Tag Archives: practice

Have you ever observed someone whose excellence seemed effortless? You may not imagine yourself in this category, but we exhibit moments of effortless excellence all the time. Consider a task as simple as driving. When we first learn how to drive, the entire process seems bewilderingly challenging. I learned to drive in midtown Manhattan during the morning rush and could not conceive how my brave instructor expected me to change lanes without slowing down while whipping past taxis and buses on 5th Avenue. More than a million miles later, I don’t hesitate to make that same drive while, at the same time, adjusting the radio, carrying a conversation, and actively questioning what I’m doing on Museum Mile during rush hour. The journey from roadkill to Road King begins with a basic inability to grasp how difficult the act of driving really is. Once a neophyte gets behind the wheel, however,…

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What if you could go to the gym once and be fit for the rest of your life? Or you could have one conversation in a foreign language and be entirely fluent? The sad truth is you can’t. There just aren’t shortcuts to success. What’s more, imagining the possibility of such outcomes might, in fact, be the thing that holds you back from actually accomplishing these sorts of goals. When you look around at successful people—in any discipline—what you don’t see is the months, years, even decades of hard work and incremental improvement that brought them to where they are. Mastery, it turns out, is not so much about innate ability (though that helps) or sudden revelation (even if artists sometimes depend on this) but something more akin to Malcolm Gladwell’s 10,000-hour rule. But, what’s going on in those 10,000 hours exactly? Hard work, a little luck, and trust in…

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In a world of uncertainty and subjectivity, one objective, undeniable truth stands out: better takes practice. What athlete or artist would deny this? Yet, we sometimes hesitate to apply obvious lessons to stressful situations. How else to explain how many students take important and challenging tests like the SAT and ACT with no preparation whatsoever? The College Board has observed this disconnect for decades, watching high schoolers pour countless of hours of practice into extracurricular activities while complaining how impossible the SAT is. Sure, the SAT is really difficult if you don’t prepare, but then again, so is performing in a high school musical or competing in club soccer. Everything worth doing is tough until practice makes it easier. The College Board’s campaign to raise awareness of the connection between preparation and production is titled Better Takes Practice. While the overt intention of this campaign is to push adoption of…

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If you know anything about Chariot Learning, you know that we love practice tests. A quick scan of our Events Calendar reveals one common element for our many, many proctored practice SAT & ACT exams: no matter where we run these tests, they are held in the morning. But why? Because the official SAT and ACT are also administered in the morning. Effective deliberate practice requires conditions as close to the real thing as possible. Just as athletes scrimmage on regulation fields and performers rehearse on the big stage, test takers want to replicate all the elements of an official test. Of course you want to use official test material and set a stopwatch, but even factors like where and when you test impact the quality of your practice. We strive to simulate test day conditions as closely as possible within reason. For example, we administer tests at our office,…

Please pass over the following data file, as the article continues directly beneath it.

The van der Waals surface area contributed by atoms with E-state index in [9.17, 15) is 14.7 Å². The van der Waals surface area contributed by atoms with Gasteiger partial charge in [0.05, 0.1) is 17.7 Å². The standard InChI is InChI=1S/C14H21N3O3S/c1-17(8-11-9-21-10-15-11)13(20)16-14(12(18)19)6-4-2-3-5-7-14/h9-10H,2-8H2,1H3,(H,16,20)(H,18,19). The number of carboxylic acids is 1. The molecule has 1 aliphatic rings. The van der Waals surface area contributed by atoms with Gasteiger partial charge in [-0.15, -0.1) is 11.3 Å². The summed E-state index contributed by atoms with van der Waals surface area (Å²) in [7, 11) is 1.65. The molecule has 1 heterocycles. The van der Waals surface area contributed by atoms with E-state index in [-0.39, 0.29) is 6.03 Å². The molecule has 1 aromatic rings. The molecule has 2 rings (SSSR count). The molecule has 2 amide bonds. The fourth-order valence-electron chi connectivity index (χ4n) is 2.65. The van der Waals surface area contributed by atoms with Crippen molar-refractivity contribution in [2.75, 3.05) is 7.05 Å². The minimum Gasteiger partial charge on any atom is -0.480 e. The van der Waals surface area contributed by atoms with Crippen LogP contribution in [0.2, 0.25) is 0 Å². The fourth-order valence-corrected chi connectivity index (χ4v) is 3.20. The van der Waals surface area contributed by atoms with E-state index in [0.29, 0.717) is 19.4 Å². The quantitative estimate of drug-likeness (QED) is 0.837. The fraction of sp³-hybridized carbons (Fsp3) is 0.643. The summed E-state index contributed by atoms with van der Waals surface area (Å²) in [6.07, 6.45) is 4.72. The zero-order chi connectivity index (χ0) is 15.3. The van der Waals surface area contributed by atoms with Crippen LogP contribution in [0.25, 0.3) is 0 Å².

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No one who lived through the 80s could forget Lifestyles of the Rich and Famous, Robin Leach’s encomium to American opulence. But wealth, at its best, offers much more than lavish mansions and gold-plated yachts. Once life’s necessities have been taken care of, parents and children alike are free to dream, to plan, and then to devote resources to achieving even the loftiest of aspirations. And what is more aspirational than college admissions? The SAT might have been created to democratize college admissions but the oft-reviled exam has, in recent decades, been condemned as a “wealth test” or, even worse, a Student Affluence Test. However, critics who point out the correlation between student success and parent income tend to unfairly minimize the contributions of the former in favor of the latter. Anyone with experience in standardized testing can assure you that scores cannot be purchased. Wealth may open access to…

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How do you get to Carnegie Hall? You probably know what the old joke says: Practice, practice, practice. Really, practice is the only way to get to most destinations worth aspiring to. And not just any practice will do. Only perfect practice makes perfect, so if you want to improve, embrace the right kind of deliberate practice. Deliberate practice for standardized tests depends on high-quality practice testing and targeted review. In fact, if you don’t take practice tests, you’re not really doing test prep. Practice tests (and review) unlock all kinds of benefits, including some you wouldn’t even expect, as long as you take them right. Proctored tests, like the ones we run at our office as well as partnering libraries and schools, incorporate most of the elements of perfect practice. But if you can’t make one of those opportunities, you can still optimize your own practice test if you…

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